Are behavioral interventions effective in increasing physical activity at 12 to 36 months in adults aged 55 to 70 years? a systematic review and meta-analysis
1 Institute of Health & Society, Newcastle University, Baddiley-Clark Building, Richardson Road, Newcastle upon Tyne, NE2 4AX, UK
2 Clinical Ageing Research Unit, Newcastle University, Campus for Ageing and Vitality, Newcastle upon Tyne, NE4 5PL, UK
3 Human Nutrition Research Centre, Institute for Ageing and Health, Newcastle University, Biomedical Research Building, Campus for Ageing and Vitality, Newcastle upon Tyne, UK
4 Walton Library, Newcastle University, Newcastle upon Tyne, NE4 5PL, UK
5 Institute of Neuroscience, Newcastle University, Ridley Building, Newcastle upon Tyne, NE1 7RU, UK
6 Fuse, UKCRC Centre for Translational Research in Public Health, Institute of Health & Society, Newcastle University, Baddiley-Clark Building, Richardson Road, Newcastle upon Tyne, NE2 4AX, UK
BMC Medicine 2013, 11:75 doi:10.1186/1741-7015-11-75Published: 19 March 2013
Retirement represents a major transitional life stage in middle to older age. Changes in physical activity typically accompany this transition, which has significant consequences for health and well-being. The aim of this systematic review was to evaluate the evidence for the effect of interventions to promote physical activity in adults aged 55 to 70 years, focusing on studies that reported long-term effectiveness. This systematic review adheres to a registered protocol (PROSPERO CRD42011001459).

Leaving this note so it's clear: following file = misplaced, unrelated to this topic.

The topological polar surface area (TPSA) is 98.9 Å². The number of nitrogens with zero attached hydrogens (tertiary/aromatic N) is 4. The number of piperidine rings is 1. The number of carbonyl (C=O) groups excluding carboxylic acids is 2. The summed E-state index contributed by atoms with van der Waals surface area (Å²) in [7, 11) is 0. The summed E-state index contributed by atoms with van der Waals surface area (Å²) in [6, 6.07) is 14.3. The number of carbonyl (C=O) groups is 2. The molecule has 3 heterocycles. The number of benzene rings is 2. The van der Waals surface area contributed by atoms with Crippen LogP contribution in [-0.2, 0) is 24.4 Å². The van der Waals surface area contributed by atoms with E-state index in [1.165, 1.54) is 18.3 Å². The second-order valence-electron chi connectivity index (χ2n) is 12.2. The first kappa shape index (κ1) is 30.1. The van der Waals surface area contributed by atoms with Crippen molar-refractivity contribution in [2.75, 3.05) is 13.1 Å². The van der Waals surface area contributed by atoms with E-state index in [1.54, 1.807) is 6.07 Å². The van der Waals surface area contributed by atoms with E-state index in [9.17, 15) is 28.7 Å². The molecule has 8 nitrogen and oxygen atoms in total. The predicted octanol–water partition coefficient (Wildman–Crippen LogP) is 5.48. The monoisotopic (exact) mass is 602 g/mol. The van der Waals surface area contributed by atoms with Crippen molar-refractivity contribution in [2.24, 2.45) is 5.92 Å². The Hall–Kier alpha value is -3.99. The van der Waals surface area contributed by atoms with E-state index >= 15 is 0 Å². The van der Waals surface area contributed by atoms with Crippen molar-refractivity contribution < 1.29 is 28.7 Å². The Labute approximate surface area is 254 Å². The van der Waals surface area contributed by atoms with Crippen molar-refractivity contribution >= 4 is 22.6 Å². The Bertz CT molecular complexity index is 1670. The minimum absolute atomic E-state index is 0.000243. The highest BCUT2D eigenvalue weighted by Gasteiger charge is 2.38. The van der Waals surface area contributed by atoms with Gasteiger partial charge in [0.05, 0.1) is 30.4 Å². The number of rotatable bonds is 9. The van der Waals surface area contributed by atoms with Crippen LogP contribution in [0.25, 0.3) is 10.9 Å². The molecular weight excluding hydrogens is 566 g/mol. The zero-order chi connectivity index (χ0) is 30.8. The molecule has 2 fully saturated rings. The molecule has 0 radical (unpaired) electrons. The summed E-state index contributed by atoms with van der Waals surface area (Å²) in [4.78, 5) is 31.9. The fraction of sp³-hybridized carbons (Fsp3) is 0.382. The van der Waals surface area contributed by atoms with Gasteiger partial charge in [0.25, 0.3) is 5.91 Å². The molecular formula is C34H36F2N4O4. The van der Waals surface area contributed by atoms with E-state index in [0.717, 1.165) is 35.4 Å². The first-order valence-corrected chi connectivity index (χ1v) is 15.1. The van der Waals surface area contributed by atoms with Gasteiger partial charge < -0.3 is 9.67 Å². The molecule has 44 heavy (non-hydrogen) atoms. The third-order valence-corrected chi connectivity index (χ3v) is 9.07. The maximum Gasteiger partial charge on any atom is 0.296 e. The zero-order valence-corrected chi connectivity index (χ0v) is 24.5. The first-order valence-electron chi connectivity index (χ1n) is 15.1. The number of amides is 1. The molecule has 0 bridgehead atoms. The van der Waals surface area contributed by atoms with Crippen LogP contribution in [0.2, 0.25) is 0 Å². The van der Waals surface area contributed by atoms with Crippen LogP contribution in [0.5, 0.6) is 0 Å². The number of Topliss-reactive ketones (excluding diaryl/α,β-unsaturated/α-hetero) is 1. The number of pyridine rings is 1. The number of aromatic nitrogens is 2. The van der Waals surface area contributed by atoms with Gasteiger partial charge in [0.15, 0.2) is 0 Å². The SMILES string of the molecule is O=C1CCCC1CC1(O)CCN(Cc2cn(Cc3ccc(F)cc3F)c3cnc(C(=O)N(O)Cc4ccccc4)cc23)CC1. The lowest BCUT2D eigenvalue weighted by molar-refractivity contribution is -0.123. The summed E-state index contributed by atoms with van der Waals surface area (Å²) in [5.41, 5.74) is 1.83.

Randomized controlled trials of interventions to promote physical activity behavior with a mean/median sample age of 55 to 70 years, published between 2000 and 2010, were identified. Only trials reporting the long-term effect (≥ 12 months) on objective or self-reported physical activity behavior were included. Trials reporting physiological proxy measures of physical activity were excluded. Meta-analyses were conducted when trials provided sufficient data and sensitivity analyses were conducted to identify potential confounding effects of trials of poor methodological quality or with attrition rates ≥ 30%.
Of 17,859 publications identified, 32 were included which reported on 21 individual trials. The majority of interventions were multimodal and provided physical activity and lifestyle counselling. Interventions to promote physical activity were effective at 12 months (standardized mean difference (SMD) = 1.08, 95% confidence interval (CI) = 0.16 to 1.99, pedometer step-count, approximating to an increase of 2,197 steps per day; SMD = 0.19, 95% CI = 0.10 to 0.28, self-reported physical activity duration outcome), but not at 24 months based on a small subset of trials. There was no evidence for a relationship between intervention effectiveness and mode of delivery or number of intervention contacts; however, interventions which involved individually tailoring with personalized activity goals or provision of information about local opportunities in the environment may be more effective.
Interventions in adults aged 55 to 70 years led to long term improvements in physical activity at 12 months; however, maintenance beyond this is unclear. Identified physical activity improvements are likely to have substantial health benefits in reducing the risk of age-related illnesses. These findings have important implications for community-based public health interventions in and around the retirement transition.